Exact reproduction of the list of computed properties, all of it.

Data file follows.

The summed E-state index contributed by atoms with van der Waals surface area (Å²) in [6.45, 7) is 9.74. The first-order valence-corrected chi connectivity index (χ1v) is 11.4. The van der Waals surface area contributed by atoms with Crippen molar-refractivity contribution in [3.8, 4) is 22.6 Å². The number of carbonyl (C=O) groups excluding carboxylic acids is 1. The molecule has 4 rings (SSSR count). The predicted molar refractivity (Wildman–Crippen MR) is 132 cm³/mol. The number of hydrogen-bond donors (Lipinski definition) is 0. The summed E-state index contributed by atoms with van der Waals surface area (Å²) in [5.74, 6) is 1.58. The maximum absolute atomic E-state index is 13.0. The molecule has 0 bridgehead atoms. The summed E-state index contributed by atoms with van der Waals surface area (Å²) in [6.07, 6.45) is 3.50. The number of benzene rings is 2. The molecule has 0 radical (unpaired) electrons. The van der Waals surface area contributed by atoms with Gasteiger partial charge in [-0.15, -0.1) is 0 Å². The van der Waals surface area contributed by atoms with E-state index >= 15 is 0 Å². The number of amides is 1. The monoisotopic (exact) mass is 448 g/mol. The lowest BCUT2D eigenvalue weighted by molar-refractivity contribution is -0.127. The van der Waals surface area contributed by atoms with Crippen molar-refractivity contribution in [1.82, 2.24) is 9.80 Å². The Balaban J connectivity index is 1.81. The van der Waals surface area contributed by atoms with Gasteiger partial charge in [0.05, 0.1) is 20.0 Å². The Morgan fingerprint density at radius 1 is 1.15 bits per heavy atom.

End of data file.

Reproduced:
The summed E-state index contributed by atoms with van der Waals surface area (Å²) in [6.45, 7) is 9.74. The first-order valence-corrected chi connectivity index (χ1v) is 11.4. The van der Waals surface area contributed by atoms with Crippen molar-refractivity contribution in [3.8, 4) is 22.6 Å². The number of carbonyl (C=O) groups excluding carboxylic acids is 1. The molecule has 4 rings (SSSR count). The predicted molar refractivity (Wildman–Crippen MR) is 132 cm³/mol. The number of hydrogen-bond donors (Lipinski definition) is 0. The summed E-state index contributed by atoms with van der Waals surface area (Å²) in [5.74, 6) is 1.58. The maximum absolute atomic E-state index is 13.0. The molecule has 0 bridgehead atoms. The summed E-state index contributed by atoms with van der Waals surface area (Å²) in [6.07, 6.45) is 3.50. The number of benzene rings is 2. The molecule has 0 radical (unpaired) electrons. The van der Waals surface area contributed by atoms with Gasteiger partial charge in [-0.15, -0.1) is 0 Å². The van der Waals surface area contributed by atoms with E-state index >= 15 is 0 Å². The number of amides is 1. The monoisotopic (exact) mass is 448 g/mol. The lowest BCUT2D eigenvalue weighted by molar-refractivity contribution is -0.127. The van der Waals surface area contributed by atoms with Crippen molar-refractivity contribution in [1.82, 2.24) is 9.80 Å². The Balaban J connectivity index is 1.81. The van der Waals surface area contributed by atoms with Gasteiger partial charge in [0.05, 0.1) is 20.0 Å². The Morgan fingerprint density at radius 1 is 1.15 bits per heavy atom.